Uncle Murs was the sort of fellow who you couldn’t help but like, even if you might not know why. Ma said he was always worse than broke – he owed folks money. He’d make promises, but when the day came to pay up, he would just shrug his shoulders and pull out his pockets, showing you nothing but holes. But he’d smile at you under his lopsided mustache, and you couldn’t help but pat him on the shoulder of his moth eaten coat and buy him a sandwich and something to drink.
Oh, he meant well, alright. He wasn’t a deadbeat. Uncle Murs just had trouble holding down a job, is all. When Uncle Murs was working construction, some sound took him by surprise, and it made him drop his drill. That smashed up the boards he was standing on, and then he fell down nearly a whole building, banging into steel beams all the way down. When he barely came out with a scratch on him, Ma said he’s the type of fellow who’s held together by rubber bands and foolishness.
I knew better. I saw Uncle Murs once without his shirt on. It was one of the times he was staying in the guest room, and he was just sitting on the bed, staring at a shirt he wore when he was in Europe. He looked like a regular joe, just with some darker stripes of skin covering parts of his back. I figured those were what held him together.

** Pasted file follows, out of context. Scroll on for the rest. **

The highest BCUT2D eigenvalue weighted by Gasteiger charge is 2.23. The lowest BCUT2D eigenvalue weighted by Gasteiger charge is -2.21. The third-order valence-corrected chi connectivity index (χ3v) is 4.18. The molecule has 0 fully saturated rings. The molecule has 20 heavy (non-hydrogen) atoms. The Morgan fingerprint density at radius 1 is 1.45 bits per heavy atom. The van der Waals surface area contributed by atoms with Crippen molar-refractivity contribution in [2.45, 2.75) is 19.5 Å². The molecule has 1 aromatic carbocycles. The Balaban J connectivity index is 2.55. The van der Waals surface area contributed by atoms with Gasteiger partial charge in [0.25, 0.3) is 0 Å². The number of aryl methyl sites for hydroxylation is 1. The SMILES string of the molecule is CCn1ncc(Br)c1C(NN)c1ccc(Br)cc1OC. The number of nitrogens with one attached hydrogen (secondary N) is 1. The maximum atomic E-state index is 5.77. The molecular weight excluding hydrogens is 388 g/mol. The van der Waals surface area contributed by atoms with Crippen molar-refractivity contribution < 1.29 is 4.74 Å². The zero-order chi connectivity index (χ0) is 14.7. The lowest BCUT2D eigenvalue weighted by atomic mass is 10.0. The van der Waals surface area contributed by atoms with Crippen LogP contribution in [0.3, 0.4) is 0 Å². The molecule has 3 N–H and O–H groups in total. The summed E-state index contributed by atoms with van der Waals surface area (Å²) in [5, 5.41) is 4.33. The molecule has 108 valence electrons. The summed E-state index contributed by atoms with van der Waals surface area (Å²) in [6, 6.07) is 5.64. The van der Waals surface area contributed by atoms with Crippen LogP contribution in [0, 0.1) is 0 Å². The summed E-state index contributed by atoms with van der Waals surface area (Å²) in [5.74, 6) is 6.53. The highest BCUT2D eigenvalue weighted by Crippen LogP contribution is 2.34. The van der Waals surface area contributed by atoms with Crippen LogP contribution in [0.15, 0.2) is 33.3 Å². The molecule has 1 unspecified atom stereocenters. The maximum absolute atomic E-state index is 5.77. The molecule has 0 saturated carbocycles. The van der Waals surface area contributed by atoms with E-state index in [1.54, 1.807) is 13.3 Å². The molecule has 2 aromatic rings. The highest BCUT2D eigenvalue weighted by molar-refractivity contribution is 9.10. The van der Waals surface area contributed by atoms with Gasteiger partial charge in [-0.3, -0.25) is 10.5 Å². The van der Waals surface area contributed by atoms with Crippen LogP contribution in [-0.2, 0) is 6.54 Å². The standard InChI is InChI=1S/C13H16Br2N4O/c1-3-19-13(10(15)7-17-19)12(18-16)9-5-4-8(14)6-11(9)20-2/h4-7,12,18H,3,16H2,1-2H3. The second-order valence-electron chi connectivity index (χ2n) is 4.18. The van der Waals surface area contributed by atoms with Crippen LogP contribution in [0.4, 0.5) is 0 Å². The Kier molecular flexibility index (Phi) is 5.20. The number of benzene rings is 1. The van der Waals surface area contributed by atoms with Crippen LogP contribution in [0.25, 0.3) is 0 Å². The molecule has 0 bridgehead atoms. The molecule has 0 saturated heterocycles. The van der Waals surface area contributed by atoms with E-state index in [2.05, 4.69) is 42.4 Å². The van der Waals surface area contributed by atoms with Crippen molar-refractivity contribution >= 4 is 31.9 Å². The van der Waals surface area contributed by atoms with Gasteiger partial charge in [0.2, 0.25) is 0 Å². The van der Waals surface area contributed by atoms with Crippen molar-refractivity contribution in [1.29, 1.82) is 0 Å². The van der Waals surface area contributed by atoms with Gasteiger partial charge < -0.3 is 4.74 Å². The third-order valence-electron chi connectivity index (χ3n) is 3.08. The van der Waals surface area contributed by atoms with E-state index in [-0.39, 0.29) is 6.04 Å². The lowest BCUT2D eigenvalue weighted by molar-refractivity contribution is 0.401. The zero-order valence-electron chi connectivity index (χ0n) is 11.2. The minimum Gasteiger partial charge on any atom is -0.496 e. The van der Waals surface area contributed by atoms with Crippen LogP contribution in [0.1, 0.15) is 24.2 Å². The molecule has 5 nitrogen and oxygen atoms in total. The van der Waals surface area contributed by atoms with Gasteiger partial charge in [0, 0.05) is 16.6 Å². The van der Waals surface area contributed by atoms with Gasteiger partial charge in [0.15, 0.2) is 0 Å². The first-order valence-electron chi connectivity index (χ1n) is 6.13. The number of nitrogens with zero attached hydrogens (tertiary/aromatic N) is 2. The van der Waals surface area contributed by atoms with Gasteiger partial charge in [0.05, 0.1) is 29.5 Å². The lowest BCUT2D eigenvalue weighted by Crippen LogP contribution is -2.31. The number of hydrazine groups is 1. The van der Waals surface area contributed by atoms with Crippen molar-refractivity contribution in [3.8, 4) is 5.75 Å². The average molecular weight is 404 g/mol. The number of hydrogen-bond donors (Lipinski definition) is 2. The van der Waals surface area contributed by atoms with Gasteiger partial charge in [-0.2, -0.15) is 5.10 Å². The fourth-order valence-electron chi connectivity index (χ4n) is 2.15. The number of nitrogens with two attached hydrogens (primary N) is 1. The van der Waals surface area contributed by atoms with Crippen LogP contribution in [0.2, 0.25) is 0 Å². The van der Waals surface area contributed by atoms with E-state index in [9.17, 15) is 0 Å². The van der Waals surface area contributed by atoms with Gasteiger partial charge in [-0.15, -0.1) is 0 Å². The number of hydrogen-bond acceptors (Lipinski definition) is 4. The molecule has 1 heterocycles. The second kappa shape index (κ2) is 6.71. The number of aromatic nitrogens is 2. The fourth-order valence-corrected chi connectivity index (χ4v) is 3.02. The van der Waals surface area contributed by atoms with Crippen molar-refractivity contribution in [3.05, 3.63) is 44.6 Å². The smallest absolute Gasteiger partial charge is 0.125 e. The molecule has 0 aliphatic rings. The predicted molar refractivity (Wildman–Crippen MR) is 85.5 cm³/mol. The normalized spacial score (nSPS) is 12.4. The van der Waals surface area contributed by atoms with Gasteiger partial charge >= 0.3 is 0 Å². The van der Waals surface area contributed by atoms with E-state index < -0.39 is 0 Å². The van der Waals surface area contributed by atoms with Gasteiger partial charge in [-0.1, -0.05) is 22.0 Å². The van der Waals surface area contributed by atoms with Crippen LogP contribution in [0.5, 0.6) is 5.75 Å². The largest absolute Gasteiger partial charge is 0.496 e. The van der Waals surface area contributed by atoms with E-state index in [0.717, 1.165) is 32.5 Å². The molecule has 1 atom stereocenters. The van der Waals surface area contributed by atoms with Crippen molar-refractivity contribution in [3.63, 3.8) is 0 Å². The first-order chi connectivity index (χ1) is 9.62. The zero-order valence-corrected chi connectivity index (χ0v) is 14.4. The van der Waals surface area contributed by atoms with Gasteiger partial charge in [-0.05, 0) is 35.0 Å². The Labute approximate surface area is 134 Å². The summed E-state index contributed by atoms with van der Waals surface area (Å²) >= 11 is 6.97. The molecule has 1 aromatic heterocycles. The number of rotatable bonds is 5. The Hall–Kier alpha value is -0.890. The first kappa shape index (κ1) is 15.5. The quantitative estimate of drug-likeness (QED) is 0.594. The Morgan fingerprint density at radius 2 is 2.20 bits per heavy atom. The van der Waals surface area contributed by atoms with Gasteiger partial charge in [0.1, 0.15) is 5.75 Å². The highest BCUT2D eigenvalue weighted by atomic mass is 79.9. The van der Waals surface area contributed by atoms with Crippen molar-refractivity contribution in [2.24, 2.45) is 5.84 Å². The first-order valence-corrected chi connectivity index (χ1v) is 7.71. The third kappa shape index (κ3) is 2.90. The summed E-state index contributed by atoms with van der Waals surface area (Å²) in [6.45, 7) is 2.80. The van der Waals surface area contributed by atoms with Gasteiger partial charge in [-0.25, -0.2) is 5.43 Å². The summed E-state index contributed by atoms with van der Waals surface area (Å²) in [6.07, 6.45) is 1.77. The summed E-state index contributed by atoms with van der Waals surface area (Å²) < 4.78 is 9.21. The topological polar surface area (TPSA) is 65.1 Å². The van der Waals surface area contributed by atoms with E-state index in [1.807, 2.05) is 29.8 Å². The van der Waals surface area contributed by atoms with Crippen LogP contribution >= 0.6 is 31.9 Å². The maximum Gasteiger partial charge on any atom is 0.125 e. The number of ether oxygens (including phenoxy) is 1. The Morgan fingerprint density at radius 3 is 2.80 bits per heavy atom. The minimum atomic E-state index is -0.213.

Uncle Murs caught me watching, too, but he just smiled. He said, since he didn’t have any kids, I could have that shirt with the ribbons on it. Uncle Murs said, “You can give it to your son someday, and he can show it in history class, and they’ll say, ‘Well, isn’t that something?’ Because by then there’ll be no more war, not since that big one your Uncle Murs was in.”
I kept the shirt ever since that day, but I never wore it, because there are a bunch of holes in the back. They never seemed to bother Uncle Murs. I guess he didn’t mind people seeing what held him together.